The travel adviser: My crystal ball predictions for 2018

I’ve mined the data and perused projections to bring you my outlook for the coming year.

By
December 24, 2017 02:36

Upcoming Ramon Airport, Eilat (YouTube/Tourist Israel)

Upcoming Ramon Airport, Eilat (YouTube/Tourist Israel)

 
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Good businesses keep up with the hottest trends, great ones anticipate them.

To help you detect what’s coming in 2018 in the world of travel, I’ve mined the data and perused projections to bring you my outlook for the coming year. My best bets? The number of Chinese tourists will show phenomenal growth all over the world; El Al will get a new CEO; more airlines will continue to fly to and from Israel; boutique hotels will continue to pop up like mushrooms after the first rain and their room rates will continue to defy logic; and more tourists will learn to live like a local, not with one.

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Here are my predictions for the world of travel for the year ahead:

1. Israel will see four million tourists.
Tourism Minister Yariv Levin has been running the ministry for over two-and-half years. While he’s eager to take credit for the record number of tourists visiting Israel, the fact is the dogged determination of the Transportation Ministry’s open-skies policy of a few years ago laid the groundwork. In fact, the eight years in which Transportation Minister Israel Katz has held his post is the primary reason that airlines which barely existed in our skies are now finding merit in flying to Israel.

Low-cost airlines such as Ryanair and easyJet, alongside China Airlines, Hainan Airlines and Cathay Pacific, will be increasing both the frequency of their flights in 2018, and the cities from which they offer them. With a subsidy from the Tourism Ministry, some of the new cities from which Ryanair is flying will cause many travelers to look at them. How many of you have expressed a desire to fly directly from Tel Aviv to Baden- Baden, Gdansk, Poznan or Wroclaw? Now you can. Springtime in France will be more attractive as easyJet begins flights to Lyon, Bordeaux & Nice.

Wizz Air will be offering cheap flights to Israel from Bulgaria, the Czech Republic, Hungary, Latvia, Lithuania, Poland and Romania. Minister Levin has decided to re-brand Israel next year as a vacation destination rather than a solemn place of pilgrimage. At the Annual Conference of Israel Travel Agents, he quipped: “We have changed the market concept from the outmoded idea of Israel being a destination for Jews and pilgrims. These segments are very narrow and vulnerable to security problems, and we therefore reached the limit of the potential very quickly. Advertising was focused on holy and solemn places. We decided to change the approach and to sell Israel as a vacation destination. We discovered that demand existed, but there is no one to sell Israel as a product. The reason is that we previously worked with travel agents who worked with a limited specific community. There was no one who could sell a vacation package to Israel.”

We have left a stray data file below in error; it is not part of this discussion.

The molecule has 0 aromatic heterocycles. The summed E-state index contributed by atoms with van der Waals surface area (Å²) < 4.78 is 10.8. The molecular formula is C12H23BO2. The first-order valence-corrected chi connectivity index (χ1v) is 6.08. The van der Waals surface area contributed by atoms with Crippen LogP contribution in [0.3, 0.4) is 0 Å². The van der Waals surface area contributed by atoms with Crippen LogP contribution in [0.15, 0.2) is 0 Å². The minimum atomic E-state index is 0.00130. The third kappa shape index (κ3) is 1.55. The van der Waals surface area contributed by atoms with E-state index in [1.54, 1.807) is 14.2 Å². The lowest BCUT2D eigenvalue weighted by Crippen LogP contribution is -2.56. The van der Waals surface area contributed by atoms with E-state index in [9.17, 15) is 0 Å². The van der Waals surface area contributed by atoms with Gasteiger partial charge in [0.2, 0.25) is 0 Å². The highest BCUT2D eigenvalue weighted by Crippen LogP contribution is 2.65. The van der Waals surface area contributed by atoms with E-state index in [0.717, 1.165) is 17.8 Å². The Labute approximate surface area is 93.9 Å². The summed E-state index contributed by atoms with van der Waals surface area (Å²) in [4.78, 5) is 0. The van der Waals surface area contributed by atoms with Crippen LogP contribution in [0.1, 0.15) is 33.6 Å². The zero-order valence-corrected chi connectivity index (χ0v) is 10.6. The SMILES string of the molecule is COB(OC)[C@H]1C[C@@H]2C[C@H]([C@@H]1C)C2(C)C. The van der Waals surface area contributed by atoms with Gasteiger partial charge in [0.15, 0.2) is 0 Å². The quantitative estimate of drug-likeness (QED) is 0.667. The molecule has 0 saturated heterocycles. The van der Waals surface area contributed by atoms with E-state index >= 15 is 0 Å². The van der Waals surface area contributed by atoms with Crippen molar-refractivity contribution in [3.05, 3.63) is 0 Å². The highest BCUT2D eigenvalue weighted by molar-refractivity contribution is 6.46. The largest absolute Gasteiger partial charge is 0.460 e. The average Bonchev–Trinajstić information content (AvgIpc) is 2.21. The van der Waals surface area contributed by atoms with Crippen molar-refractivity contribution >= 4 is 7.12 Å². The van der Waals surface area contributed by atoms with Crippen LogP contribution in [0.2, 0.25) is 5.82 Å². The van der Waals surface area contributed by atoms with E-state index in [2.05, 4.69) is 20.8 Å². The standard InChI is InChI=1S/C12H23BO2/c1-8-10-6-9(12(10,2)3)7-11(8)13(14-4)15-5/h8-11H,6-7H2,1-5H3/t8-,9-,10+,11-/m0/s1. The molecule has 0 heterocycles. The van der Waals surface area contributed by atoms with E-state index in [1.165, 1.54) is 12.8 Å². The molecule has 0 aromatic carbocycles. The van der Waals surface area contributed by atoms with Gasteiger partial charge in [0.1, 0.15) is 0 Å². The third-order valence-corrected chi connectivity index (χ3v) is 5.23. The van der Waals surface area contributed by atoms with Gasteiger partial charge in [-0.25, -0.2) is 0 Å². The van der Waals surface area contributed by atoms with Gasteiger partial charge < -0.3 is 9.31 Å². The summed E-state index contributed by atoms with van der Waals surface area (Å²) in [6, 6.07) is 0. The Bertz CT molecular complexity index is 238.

China will see a change in paradigm in its flights to and from Israel next year. While El Al flies to both Hong Kong and Beijing, Hainan Airlines will add Guangzhou as its third Chinese city offering flights to Tel Aviv, in addition to Beijing and Shanghai. Cathay Pacific has become a dragon on its flights from Hong Kong, filling them with numbers for which they were unprepared.



There are already more billionaires in China than there are in the US. And like the Chinese economy, these fortunes have trickled down to the middle class. By focusing on the lucrative Chinese market, I predict at least 150,000 Chinese tourists next year, triple what we had in 2017. It was Chinese business executives, fascinated by Israel’s innovation and entrepreneurship, who arrived first. Captivated by Israel’s remarkable story and growth, their investments in Israeli companies were the prelude to the leisure tourists now visiting the Holy Land. Israel’s Tourism Ministry responded by certifying over 70 Chinese-speaking tourist guides to traverse the countryside. Less surprising is that Chinese tourists are spending less on shopping and more on dining and sightseeing as overseas travel becomes more mainstream.

The cliché of Chinese travelers as only being shoppers is reductive. Like most other tourists, they desire more experiential travel. One problem the ministry has not addressed is that Israel still demands visas for visitors from China and India, with burdensome requirements. This has to be addressed to assist the upward trend.

2. Eilat will see unparalleled growth in the number of flights.
Ramon Airport is now in the final stages of construction, about 10 km. north of Israel’s southernmost city and will open in the second quarter of 2018, replacing Eilat Airport, which is located in the city center. This will also put an end to commercial flights for Ovda Airport, where most of the low-cost carriers have been flying.

Eilat’s newest airport has been designed to handle two million travelers a year, primarily for tourists who crave sea and sun.